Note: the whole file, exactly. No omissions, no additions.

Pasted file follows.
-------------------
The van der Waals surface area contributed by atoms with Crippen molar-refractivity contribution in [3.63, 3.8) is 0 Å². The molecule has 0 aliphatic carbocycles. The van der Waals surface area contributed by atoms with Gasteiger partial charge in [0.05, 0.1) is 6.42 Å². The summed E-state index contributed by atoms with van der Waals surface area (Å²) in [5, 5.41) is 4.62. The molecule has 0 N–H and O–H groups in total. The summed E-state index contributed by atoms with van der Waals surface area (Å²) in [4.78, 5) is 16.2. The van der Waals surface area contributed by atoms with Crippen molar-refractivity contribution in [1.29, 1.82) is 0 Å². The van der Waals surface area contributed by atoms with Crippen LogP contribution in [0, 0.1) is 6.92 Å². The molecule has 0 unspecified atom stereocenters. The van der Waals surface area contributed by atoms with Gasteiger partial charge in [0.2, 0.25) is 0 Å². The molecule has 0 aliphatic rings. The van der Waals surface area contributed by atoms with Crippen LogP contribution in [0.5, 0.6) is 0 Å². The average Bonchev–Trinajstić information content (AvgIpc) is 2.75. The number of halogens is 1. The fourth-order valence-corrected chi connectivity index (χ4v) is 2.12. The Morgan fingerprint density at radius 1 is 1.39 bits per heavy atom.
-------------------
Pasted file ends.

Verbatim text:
The van der Waals surface area contributed by atoms with Crippen molar-refractivity contribution in [3.63, 3.8) is 0 Å². The molecule has 0 aliphatic carbocycles. The van der Waals surface area contributed by atoms with Gasteiger partial charge in [0.05, 0.1) is 6.42 Å². The summed E-state index contributed by atoms with van der Waals surface area (Å²) in [5, 5.41) is 4.62. The molecule has 0 N–H and O–H groups in total. The summed E-state index contributed by atoms with van der Waals surface area (Å²) in [4.78, 5) is 16.2. The van der Waals surface area contributed by atoms with Crippen molar-refractivity contribution in [1.29, 1.82) is 0 Å². The van der Waals surface area contributed by atoms with Crippen LogP contribution in [0, 0.1) is 6.92 Å². The molecule has 0 unspecified atom stereocenters. The van der Waals surface area contributed by atoms with Gasteiger partial charge in [0.2, 0.25) is 0 Å². The molecule has 0 aliphatic rings. The van der Waals surface area contributed by atoms with Crippen LogP contribution in [0.5, 0.6) is 0 Å². The average Bonchev–Trinajstić information content (AvgIpc) is 2.75. The number of halogens is 1. The fourth-order valence-corrected chi connectivity index (χ4v) is 2.12. The Morgan fingerprint density at radius 1 is 1.39 bits per heavy atom.